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From the fact that Orthodoxy always holds the knife at the blade with terrible results, however, does not follow that knives have to be abandoned but only that Orthodoxy has to be abandoned.

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By the way, the appropriate mathematical tool for the solution of the ‘age-old problem of the equality between supply and demand’ is not a set of equations but a simulation (2015, Sec. 4).

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Egmont Kakarot-Handtke

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References

Georgescu-Roegen, N. (1979). Energy and Economic Myths, chapter Measure,

Quality, and Optimum Scale, pages 271–296. New York, NY, Toronto, etc.:

Pergamon.

Kakarot-Handtke, E. (2012). The Common Error of Common Sense: An Essential

Rectification of the Accounting Approach. SSRN Working Paper Series, 2124415:

1–23. URL http://ssrn.com/abstract=2124415.

Kakarot-Handtke, E. (2015). Essentials of Constructive Heterodoxy: The Market.

SSRN Working Paper Series, 2547098: 1–10. URL http://papers.ssrn.com/sol3/

papers.cfm?abstract_id=2547098.

Nadal, A. (2004). Behind the Building Blocks. Commodities and Individuals in

General Equilibrium Theory. In F. Ackerman, and A. Nadal (Eds.), The Flawed

Foundations of General Equilibrium, pages 33–47. London, New York, NY:

Routledge.

Velupillai, K. (2005). The Unreasonable Ineffectiveness of Mathematics in Economics. Cambridge Journal of Economics, 29: 849–872.

Waldrop, M. M. (1993). Complexity. London: Viking.

Comment by Egmont Kakarot-Handtke— 29 May, 2015 #

Reblogged this on DAMIJAN blog.

Comment by jpd— 30 May, 2015 #

“Especially in the last few decades, the dominant

direction among our economists at home and in the Anglo-Saxon

Countries limited their view more than before, more than

Marshall and Adam Smith, who actually was more of institutionalists.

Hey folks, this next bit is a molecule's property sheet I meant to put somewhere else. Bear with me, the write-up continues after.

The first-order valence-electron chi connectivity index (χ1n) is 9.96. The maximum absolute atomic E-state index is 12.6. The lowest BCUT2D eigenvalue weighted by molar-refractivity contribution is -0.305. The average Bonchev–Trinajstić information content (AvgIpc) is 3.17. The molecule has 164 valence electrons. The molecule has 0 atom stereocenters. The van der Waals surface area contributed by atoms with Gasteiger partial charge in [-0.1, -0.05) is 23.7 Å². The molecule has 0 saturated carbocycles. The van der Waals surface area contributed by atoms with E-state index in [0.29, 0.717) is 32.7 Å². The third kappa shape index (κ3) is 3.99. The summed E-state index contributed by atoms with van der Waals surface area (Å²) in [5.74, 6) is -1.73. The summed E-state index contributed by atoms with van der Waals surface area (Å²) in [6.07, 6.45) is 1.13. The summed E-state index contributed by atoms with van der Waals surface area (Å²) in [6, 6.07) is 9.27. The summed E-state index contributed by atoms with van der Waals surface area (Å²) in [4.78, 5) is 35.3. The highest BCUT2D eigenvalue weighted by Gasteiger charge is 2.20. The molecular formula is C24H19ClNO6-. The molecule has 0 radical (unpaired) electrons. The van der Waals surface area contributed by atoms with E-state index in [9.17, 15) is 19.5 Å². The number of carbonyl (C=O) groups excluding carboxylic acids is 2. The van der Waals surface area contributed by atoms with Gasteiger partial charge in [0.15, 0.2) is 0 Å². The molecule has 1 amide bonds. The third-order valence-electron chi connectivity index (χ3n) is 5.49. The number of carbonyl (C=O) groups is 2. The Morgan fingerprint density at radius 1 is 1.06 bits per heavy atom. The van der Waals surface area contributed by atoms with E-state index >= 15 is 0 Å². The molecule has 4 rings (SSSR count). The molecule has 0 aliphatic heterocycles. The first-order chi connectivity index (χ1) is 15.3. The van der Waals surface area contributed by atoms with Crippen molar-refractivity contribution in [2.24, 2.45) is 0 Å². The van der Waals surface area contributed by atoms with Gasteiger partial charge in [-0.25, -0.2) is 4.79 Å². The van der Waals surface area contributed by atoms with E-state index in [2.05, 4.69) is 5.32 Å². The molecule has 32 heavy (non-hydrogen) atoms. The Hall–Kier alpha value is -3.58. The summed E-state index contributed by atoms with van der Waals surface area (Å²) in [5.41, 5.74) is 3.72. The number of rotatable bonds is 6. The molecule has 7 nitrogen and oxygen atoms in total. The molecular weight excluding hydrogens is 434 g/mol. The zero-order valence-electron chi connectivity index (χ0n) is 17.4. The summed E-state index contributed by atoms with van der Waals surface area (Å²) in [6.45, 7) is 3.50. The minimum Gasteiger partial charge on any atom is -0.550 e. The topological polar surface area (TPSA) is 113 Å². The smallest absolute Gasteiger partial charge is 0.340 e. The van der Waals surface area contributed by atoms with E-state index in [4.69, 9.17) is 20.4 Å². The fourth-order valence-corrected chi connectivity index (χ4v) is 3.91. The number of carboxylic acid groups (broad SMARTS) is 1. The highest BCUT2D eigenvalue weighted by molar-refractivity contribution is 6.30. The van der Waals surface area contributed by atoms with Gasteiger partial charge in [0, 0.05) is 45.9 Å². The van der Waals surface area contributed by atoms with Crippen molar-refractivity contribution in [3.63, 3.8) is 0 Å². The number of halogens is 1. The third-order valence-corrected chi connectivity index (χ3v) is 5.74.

They thus, as I see it, strayed further and further from the true

reality. In their basic high-theoretical works they write

for each other as one from any other civics isolated

sect, which must do their research increasingly less realistic and

relevant.

Meanwhile, they have expanded their research apparatus in econometrics,

ie, mathematical, direction which should mean a further

restriction of the field of view.

Gustav Cassel, who was indeed a highly trained mathematicians before

he became an economist, used to say that when he met wordy

mathematical expositions,that he usually read only the text that

accompanied them to see if the author could have something relevant to say,

and if it could be true. Otherwise,he lay the scripture aside. Formulas

can at best only be illustrations, he told.

Cassel had a rare ability to so to speak, to think concretely and

abstract at the same time. And the practical knowledge he picked up

by a diligent reading of statistics and newspapers, and from conversations, became immediately and without having formulated inserted directly into his theoretical generalizing.

In what he himself wrote, he was referring to the greatest simplicity and

comprehensibility. Cassel aspired to, as he used to say,

write so that “a farmer with common sense would understand him.”

Behind this setting low in him the belief that “nature is fundamentally simple,”

as healso used to say. He had his intellectual maturation during

influence of the neo-darwinism before and around the turn of the century.

I have on the contrary been taught that human relationships are extremely

complicated, and this is the deeper meaning of my

institutionalism. But just because of that, I have to strive for the greatest possible

simplification and comprehensibility, and I therefore follow Cassel well , although for the opposite reason.”

Gunnar Myrdal Hur styrs landet?page 16-18

Comment by Jan Milch— 2 June, 2015 #